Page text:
Prominent blood vessels in the temporal region of the forehead are a not uncommon aesthetic concern. Both visible arteries and veins exist in the forehead and are frequently confused. Veins have a more vertical orientation, are almost always straight, can appear blue in color in thin skin and have no palpable pulse. Conversely arteries have a distinctly different appearance most notably seen with a very serpiginous pattern across the temples up into the forehead. They also have a very easily detectable pulse in them due to the anterograde blood flow.
Aesthetically bothersome arteries in the temporal/forehead region comes from the well known anterior branch of the superficial temporal artery. Treatment of them is a temporal artery ligation procedure…but not the more historic procedure with the same name that was used for diagnosing temporal arteritis. This is a single area of ligation (actually an excision of a segment of the artery) which is not an effective treatment for eliminating the blood flow from the length of the visible superficial temporal artery. It may appear to work initially but back flow (retrograde) will either immediately or eventually make the artery visible again.
This is why a multilevel temporal artery ligation technique is used and is effective for elimination of its visibility. Every patient in my experience needs at least three ligation points, some may need up to four or five. The most proximal (at or in the temporal hairline) and distal (near the frontal hairline) ligation points are easy to understand and, in theory, should be completely effective at eliminating any semblance of a pulse…but it isn’t.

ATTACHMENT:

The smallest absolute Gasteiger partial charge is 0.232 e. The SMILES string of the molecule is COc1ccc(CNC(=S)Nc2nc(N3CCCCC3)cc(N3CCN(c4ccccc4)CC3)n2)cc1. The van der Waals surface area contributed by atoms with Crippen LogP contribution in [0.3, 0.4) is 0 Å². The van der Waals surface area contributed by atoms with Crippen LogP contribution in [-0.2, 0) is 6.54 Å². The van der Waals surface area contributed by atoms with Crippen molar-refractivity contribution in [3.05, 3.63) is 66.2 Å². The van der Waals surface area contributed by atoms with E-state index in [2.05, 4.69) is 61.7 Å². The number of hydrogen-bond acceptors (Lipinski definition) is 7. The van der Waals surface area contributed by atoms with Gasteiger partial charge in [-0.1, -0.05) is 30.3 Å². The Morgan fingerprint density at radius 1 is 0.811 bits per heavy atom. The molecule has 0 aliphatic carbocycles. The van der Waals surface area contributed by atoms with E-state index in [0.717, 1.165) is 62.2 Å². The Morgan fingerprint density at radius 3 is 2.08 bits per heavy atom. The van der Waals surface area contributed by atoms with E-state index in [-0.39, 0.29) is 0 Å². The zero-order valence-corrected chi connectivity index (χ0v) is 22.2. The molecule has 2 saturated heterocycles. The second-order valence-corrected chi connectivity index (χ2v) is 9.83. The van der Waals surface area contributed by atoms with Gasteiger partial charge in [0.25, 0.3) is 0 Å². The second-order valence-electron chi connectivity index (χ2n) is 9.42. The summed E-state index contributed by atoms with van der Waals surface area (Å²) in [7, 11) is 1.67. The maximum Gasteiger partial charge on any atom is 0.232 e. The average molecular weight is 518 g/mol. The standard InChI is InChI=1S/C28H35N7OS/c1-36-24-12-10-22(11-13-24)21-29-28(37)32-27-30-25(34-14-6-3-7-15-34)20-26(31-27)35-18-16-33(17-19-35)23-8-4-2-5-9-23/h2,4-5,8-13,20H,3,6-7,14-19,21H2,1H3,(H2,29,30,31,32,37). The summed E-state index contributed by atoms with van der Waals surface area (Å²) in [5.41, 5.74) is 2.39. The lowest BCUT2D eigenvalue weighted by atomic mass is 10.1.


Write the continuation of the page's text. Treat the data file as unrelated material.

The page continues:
A central ligation point about midway along its course is essential which is always at the lateral mid-forehead level above the eyebrow. This is where the artery takes a turn and heads more vertical up into the scalp. It is at a branching point and without its ligation flow will continue to run through the artery. What is unique about this ligation point, besides being in the exposed forehead region, is that this is also in the neighborhood of the frontal branch of the facial nerve. Anatomic studies have shown that this nerve branch is in close association with the superficial temporal artery. Most anatomic diagrams show it below the artery in varying amounts.
Because of the proximity of tiny frontal nerve branch it is extremely important to ensure that when the artery is ligated only the artery is ligated. The best way to ensure that happens is to extract the artery out from the incision. This is possible because for the tortuous course of the artery. Like unfolding an accordion the temporal artery branch can be unwound and brought out through the small skin incision to be ligated.
As it is being extracted and after it is ligated the patient is asked to raise their eyebrows, checking that the nerve is not in the artery being ligated. The skin is closed with small dissolvable sutures which goes on to heal with an inconspicuous scar.
Dr. Barry Eppley